Nov 13, 2009

Will "Full Pay" Students Have an Advantage This Year?

Gathered at the Independent Educational Consultants Association (IECA) conference in rainy Charlotte, North Carolina, over 1100 experts in higher ed examined the impact of budget cuts on educational programs, staff, and management. The news isn’t particularly good as colleges, universities, and independent schools face long-term reductions in operating budgets and are being forced to take undesirable belt-tightening measures to keep up with steady reductions in income.

A panel specifically addressing college admission practices in a declining economy produced particularly gloomy news for families unable to cover full tuition costs for their college-bound children. Speaking for the group, including representatives from Davidson College, UNC—Charlotte, and Vanderbilt University, Mary Karen Vellines, VP for Enrollment for the College of Wooster, predicted

  • Schools will be under considerably more pressure to accept full pay students
  • Admissions offices will rely more heavily on easily controlled Early Decision admits to fill classes
  • Students will submit more Early Action applications to cover bases and get an earlier handle on financial aid options
  • State institutions will experience an even greater increase in applications
  • US colleges and universities will see greater competition from schools in the UK, Canada, and Australia where dollars go further
  • Merit scholarship wars will escalate as colleges attempt to leverage more income through minor scholarship investments
  • There will be fewer options for full need international students while full pay international students will have greater opportunities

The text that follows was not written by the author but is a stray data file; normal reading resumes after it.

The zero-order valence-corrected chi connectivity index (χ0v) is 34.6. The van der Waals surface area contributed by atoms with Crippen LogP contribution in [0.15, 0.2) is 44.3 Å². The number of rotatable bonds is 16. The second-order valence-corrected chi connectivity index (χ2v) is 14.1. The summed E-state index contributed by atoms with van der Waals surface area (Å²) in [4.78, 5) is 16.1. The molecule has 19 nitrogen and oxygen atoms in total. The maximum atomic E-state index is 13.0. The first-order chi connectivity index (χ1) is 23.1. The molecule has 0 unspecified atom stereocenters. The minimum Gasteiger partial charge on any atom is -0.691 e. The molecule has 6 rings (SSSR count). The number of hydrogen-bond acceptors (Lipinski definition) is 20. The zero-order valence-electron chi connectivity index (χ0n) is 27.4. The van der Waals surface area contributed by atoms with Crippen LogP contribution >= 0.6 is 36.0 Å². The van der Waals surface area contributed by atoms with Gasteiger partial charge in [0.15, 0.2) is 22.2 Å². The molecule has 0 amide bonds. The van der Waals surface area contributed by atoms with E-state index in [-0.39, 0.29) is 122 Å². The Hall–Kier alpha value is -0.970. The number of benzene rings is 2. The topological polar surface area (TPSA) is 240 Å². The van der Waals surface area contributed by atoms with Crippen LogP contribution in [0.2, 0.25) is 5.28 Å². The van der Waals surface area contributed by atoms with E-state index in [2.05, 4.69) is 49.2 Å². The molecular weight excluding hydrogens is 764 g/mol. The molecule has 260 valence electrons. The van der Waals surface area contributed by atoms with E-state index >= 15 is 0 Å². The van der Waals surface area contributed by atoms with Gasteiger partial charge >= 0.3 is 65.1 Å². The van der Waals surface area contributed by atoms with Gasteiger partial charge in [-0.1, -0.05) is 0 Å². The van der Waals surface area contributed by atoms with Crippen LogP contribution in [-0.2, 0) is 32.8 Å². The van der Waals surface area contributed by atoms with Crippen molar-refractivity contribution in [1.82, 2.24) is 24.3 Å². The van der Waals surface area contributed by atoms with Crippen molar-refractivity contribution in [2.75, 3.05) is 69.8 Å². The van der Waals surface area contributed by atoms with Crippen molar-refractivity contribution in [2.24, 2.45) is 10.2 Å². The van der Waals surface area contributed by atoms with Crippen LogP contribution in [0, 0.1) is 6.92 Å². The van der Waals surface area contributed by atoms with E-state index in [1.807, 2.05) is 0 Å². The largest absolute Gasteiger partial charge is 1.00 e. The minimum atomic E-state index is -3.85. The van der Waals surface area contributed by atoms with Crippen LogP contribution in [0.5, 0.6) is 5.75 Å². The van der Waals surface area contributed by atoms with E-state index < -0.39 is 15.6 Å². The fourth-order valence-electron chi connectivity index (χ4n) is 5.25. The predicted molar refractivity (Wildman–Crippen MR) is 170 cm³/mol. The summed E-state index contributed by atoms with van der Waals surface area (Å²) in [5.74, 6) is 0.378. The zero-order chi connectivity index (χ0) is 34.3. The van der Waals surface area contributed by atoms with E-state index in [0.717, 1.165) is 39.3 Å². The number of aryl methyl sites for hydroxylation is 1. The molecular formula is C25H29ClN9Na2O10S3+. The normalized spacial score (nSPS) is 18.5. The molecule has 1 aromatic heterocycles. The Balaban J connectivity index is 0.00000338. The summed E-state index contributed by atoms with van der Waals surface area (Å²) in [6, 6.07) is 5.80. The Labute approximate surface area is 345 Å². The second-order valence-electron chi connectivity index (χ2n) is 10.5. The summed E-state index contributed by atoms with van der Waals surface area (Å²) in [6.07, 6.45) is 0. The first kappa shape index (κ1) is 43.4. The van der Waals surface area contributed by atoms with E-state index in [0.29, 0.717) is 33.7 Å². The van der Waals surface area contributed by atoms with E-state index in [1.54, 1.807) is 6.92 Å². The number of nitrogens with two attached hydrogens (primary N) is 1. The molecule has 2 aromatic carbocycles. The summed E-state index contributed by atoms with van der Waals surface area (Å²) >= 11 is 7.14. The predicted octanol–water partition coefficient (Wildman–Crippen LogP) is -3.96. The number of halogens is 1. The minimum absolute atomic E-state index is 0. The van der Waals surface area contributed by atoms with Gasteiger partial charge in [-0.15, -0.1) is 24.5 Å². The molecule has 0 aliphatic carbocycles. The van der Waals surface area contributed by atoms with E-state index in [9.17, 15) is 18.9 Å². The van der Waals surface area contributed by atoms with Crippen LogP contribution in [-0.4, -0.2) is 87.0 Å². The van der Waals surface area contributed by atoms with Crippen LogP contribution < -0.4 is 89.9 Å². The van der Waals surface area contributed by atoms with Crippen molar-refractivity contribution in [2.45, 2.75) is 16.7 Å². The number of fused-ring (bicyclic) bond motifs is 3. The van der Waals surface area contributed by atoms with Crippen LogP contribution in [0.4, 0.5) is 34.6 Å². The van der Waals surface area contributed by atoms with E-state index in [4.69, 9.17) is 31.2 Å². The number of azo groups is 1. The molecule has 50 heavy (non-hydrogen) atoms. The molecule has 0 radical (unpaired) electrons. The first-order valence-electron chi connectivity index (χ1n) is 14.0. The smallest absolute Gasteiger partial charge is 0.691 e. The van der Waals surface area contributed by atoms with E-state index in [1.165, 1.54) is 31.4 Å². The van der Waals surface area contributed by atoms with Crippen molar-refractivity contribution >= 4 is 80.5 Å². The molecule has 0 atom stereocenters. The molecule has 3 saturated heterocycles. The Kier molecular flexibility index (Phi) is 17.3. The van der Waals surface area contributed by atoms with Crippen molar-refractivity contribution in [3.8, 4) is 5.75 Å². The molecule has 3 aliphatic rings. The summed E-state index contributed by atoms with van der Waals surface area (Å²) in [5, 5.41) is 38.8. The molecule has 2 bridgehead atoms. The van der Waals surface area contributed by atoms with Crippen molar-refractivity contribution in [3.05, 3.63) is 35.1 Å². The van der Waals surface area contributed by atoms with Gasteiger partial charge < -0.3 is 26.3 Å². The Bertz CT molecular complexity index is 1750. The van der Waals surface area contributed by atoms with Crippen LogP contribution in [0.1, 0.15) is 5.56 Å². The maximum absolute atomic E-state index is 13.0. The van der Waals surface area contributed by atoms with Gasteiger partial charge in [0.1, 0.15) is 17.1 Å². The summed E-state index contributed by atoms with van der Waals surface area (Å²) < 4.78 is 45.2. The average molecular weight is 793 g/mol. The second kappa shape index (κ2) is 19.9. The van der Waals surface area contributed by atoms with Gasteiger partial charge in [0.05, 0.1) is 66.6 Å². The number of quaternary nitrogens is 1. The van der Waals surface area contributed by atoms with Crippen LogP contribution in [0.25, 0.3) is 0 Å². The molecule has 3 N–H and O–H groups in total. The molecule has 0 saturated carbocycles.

• Financial aid appeals will continue to rise throughout the application cycle
  • Incoming classes will be less diverse as minorities typically make up a smaller percent of full pay students

While increased opportunities for merit aid could be interpreted as a single bright light in a sea of bad news, no one on the panel disagreed with Dean Vellines’s pessimistic assessment, “Enrollment is king, and the full pay student who is weaker academically is going to have an advantage this year.”

1 comment:

  1. I am a Jr. High School student who has faced difficult challenges thru my schooling. I've struggled with learning challenges. My transcript is slowly improving as a Jr. Currently I have a 2.8 gpa, with hopes of keeping a 3.0 by the end of the year. My PSAT's are not great on the math side either. I do go to a great College Prep High School who is helping me along the way. My grandparents have left me over a $1,000,000 for my college education and expenses. I'm worried the colleges I want to go to won't give me a chance!! I'm very lucky to have my college finances covered, but I'm afraid no one will want me? Your article has given me hope.